HOW DO THE happy life and the meaningful life differ? Happiness, they found, is about feeling good. Specifically, the researchers found that people who are happy tend to think that life is easy, they are in good physical health, and they are able to buy the things that they need and want. While not having enough money decreases how happy and meaningful you consider your life to be, it has a much greater impact on happiness. The happy life is also defined by a lack of stress or worry.
Most importantly from a social perspective, the pursuit of happiness is associated with selfish behavior—being a “taker” rather than a “giver.” The psychologists give an evolutionary explanation for this: happiness is about drive reduction. If you have a need or a desire—like hunger—you satisfy it, and that makes you happy. People become happy, in other words, when they get what they want. Humans are not the only ones who can feel happy. Animals have needs and drives, too, and when those drives are satisfied, animals also feel happy.
“Happy people get a lot of joy from receiving benefits from others, while people leading meaningful lives get a lot of joy from giving to others,” says Kathleen Vohs, one of the study authors. In other words, meaning transcends the self while happiness is all about giving the self what it wants. People who have high meaning in their lives are more likely to help others in need. “If anything, pure happiness is linked to not helping others in need,” the researchers write.
What sets human beings apart from animals is not the pursuit of happiness, which occurs all across the natural world, but the pursuit of meaning, which is unique to humans, according to Roy Baumeister, the lead researcher of the study.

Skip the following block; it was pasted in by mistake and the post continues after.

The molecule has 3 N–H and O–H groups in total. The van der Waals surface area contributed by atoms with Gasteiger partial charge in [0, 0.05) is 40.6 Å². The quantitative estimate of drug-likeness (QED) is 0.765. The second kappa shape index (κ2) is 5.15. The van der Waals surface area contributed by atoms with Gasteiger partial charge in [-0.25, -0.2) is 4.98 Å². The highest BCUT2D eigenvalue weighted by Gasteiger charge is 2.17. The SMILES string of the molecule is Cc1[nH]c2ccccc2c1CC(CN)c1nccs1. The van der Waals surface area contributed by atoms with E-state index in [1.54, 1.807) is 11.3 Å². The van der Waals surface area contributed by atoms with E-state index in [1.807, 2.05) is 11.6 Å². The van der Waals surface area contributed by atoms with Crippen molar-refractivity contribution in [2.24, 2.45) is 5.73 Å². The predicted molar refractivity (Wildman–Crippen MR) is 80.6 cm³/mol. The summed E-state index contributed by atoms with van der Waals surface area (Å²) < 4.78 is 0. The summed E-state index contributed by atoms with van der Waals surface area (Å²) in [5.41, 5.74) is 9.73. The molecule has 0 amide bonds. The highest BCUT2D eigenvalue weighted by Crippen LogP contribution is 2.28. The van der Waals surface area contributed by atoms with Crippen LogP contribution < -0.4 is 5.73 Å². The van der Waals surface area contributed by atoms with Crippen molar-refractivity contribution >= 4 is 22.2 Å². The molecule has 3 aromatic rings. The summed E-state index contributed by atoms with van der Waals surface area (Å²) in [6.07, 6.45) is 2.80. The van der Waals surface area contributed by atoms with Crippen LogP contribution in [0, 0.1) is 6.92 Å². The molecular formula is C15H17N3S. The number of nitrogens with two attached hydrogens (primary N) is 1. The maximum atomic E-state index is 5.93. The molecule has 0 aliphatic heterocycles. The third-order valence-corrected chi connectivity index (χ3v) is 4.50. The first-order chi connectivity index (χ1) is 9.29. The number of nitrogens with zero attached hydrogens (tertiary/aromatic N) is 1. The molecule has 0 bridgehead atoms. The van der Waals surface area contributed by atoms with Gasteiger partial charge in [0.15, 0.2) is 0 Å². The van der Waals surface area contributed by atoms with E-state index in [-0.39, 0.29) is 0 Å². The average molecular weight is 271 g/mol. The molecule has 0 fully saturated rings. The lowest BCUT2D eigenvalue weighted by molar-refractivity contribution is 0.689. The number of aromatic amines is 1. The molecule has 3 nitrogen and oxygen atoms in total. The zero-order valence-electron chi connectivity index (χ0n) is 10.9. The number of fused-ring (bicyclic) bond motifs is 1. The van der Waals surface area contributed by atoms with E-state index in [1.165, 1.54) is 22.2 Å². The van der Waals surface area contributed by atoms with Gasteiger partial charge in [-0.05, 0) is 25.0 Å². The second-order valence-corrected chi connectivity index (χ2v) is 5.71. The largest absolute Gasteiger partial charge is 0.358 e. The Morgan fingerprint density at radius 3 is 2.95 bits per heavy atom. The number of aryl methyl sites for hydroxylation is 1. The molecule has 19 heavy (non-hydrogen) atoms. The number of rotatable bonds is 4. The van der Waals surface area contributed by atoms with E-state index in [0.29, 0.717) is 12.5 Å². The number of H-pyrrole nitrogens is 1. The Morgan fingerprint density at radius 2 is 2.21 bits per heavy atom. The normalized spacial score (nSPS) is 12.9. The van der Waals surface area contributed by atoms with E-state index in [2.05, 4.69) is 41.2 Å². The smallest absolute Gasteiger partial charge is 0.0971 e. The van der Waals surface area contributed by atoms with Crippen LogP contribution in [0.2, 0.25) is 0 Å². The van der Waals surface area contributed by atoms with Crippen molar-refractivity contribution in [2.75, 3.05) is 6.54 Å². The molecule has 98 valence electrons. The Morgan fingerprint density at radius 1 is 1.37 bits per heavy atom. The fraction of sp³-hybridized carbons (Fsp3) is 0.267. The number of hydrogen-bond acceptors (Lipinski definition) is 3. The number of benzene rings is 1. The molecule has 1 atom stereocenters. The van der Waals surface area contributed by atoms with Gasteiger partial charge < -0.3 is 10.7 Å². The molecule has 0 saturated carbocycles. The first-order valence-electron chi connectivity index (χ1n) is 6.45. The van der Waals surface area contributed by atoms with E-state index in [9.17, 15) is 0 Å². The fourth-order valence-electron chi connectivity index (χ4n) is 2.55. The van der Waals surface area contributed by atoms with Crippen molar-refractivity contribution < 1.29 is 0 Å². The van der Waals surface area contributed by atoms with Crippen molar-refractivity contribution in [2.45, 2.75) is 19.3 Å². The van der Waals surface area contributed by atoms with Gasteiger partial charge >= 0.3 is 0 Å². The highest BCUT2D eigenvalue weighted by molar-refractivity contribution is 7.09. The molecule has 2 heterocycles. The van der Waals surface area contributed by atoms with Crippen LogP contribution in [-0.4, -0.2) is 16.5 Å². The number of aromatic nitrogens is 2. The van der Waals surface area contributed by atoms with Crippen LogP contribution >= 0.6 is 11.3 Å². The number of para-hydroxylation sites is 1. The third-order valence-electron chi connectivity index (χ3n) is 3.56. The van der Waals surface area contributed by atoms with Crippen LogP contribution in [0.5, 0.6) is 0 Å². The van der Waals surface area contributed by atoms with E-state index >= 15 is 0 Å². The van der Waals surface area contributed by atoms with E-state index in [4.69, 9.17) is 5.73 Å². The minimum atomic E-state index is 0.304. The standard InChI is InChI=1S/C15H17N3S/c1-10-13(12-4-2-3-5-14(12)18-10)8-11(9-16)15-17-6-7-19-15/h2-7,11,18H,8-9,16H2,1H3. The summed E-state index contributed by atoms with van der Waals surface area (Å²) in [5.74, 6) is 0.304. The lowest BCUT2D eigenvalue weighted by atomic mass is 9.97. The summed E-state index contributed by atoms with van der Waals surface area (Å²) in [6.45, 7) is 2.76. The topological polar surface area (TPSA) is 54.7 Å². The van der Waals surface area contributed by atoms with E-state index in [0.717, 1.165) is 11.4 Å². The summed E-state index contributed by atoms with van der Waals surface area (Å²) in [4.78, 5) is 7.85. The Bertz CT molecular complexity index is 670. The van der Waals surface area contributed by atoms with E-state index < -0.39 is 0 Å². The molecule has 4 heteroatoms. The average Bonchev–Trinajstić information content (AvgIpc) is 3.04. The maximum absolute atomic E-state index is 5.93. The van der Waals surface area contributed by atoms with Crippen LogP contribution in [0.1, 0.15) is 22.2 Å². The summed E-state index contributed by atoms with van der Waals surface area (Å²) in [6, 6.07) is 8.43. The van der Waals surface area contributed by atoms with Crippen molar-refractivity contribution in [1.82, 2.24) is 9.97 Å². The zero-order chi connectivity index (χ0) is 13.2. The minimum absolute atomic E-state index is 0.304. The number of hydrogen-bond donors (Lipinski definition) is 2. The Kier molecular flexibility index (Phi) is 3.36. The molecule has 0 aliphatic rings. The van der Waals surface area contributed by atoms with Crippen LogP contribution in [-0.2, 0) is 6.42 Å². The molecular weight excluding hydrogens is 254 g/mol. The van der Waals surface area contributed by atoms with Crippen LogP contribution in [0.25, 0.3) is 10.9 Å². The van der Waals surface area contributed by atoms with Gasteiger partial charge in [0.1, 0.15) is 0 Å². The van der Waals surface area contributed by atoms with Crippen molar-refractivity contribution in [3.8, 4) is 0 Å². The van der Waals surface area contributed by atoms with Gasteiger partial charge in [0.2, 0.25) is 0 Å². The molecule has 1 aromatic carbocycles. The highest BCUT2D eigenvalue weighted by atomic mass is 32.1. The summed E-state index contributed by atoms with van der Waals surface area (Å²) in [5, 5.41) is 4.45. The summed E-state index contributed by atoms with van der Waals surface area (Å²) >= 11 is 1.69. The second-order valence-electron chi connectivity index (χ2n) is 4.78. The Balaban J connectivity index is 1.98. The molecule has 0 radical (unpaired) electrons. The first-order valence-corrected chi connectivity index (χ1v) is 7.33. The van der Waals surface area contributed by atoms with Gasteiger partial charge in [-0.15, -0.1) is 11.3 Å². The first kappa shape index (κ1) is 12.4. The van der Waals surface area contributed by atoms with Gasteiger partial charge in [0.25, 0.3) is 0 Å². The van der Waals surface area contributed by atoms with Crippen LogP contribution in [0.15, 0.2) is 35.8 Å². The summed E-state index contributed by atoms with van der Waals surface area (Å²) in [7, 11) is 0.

The study participants reported deriving meaning from giving a part of themselves away to others and making a sacrifice on behalf of the overall group. Having more meaning in one’s life was associated with doing activities like buying presents for others, taking care of kids, and arguing. People whose lives have high levels of meaning often actively seek meaning out even when they know it will come at the expense of happiness. Because they have invested themselves in something bigger than themselves, they also worry more and have higher levels of stress and anxiety in their lives than happy people. Having children, for example, is associated with the meaningful life and requires self-sacrifice, but it has been famously associated with low happiness among parents, including the ones in this study.
“Partly what we do as human beings is to take care of others and contribute to others. This makes life meaningful, but it does not necessarily make us happy,” Baumeister told me in an interview.
Meaning is not only about transcending the self, but also about transcending the present moment—which is perhaps the most important finding of the study, according to the researchers. While happiness is an emotion felt in the here and now, it ultimately fades away, just as all emotions do; positive affect and feelings of pleasure are fleeting. The amount of time people report feeling good or bad correlates with happiness but not at all with meaning.
Meaning, on the other hand, is enduring. It connects the past to the present to the future. “Thinking beyond the present moment, into the past or future, was a sign of the relatively meaningful but unhappy life,” the researchers write. “Happiness is not generally found in contemplating the past or future.” That is, people who thought more about the present were happier, but people who spent more time thinking about the future or about past struggles and sufferings felt more meaning in their lives, though they were less happy.